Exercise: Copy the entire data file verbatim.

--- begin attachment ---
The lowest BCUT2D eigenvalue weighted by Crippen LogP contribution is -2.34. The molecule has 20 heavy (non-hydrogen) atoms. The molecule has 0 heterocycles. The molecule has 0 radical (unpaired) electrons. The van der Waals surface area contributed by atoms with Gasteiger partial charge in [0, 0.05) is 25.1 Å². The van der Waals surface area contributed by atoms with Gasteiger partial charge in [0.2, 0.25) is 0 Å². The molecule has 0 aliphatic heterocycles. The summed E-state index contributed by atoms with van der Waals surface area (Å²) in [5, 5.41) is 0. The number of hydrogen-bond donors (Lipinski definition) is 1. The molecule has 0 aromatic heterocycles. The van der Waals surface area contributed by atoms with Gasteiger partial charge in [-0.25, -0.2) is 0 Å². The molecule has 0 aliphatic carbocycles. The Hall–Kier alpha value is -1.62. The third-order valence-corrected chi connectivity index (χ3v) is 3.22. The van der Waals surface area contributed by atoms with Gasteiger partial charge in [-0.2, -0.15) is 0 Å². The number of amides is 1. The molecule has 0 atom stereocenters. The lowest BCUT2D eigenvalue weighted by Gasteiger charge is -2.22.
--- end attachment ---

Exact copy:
The lowest BCUT2D eigenvalue weighted by Crippen LogP contribution is -2.34. The molecule has 20 heavy (non-hydrogen) atoms. The molecule has 0 heterocycles. The molecule has 0 radical (unpaired) electrons. The van der Waals surface area contributed by atoms with Gasteiger partial charge in [0, 0.05) is 25.1 Å². The van der Waals surface area contributed by atoms with Gasteiger partial charge in [0.2, 0.25) is 0 Å². The molecule has 0 aliphatic heterocycles. The summed E-state index contributed by atoms with van der Waals surface area (Å²) in [5, 5.41) is 0. The number of hydrogen-bond donors (Lipinski definition) is 1. The molecule has 0 aromatic heterocycles. The van der Waals surface area contributed by atoms with Gasteiger partial charge in [-0.25, -0.2) is 0 Å². The molecule has 0 aliphatic carbocycles. The Hall–Kier alpha value is -1.62. The third-order valence-corrected chi connectivity index (χ3v) is 3.22. The van der Waals surface area contributed by atoms with Gasteiger partial charge in [-0.2, -0.15) is 0 Å². The number of amides is 1. The molecule has 0 atom stereocenters. The lowest BCUT2D eigenvalue weighted by Gasteiger charge is -2.22.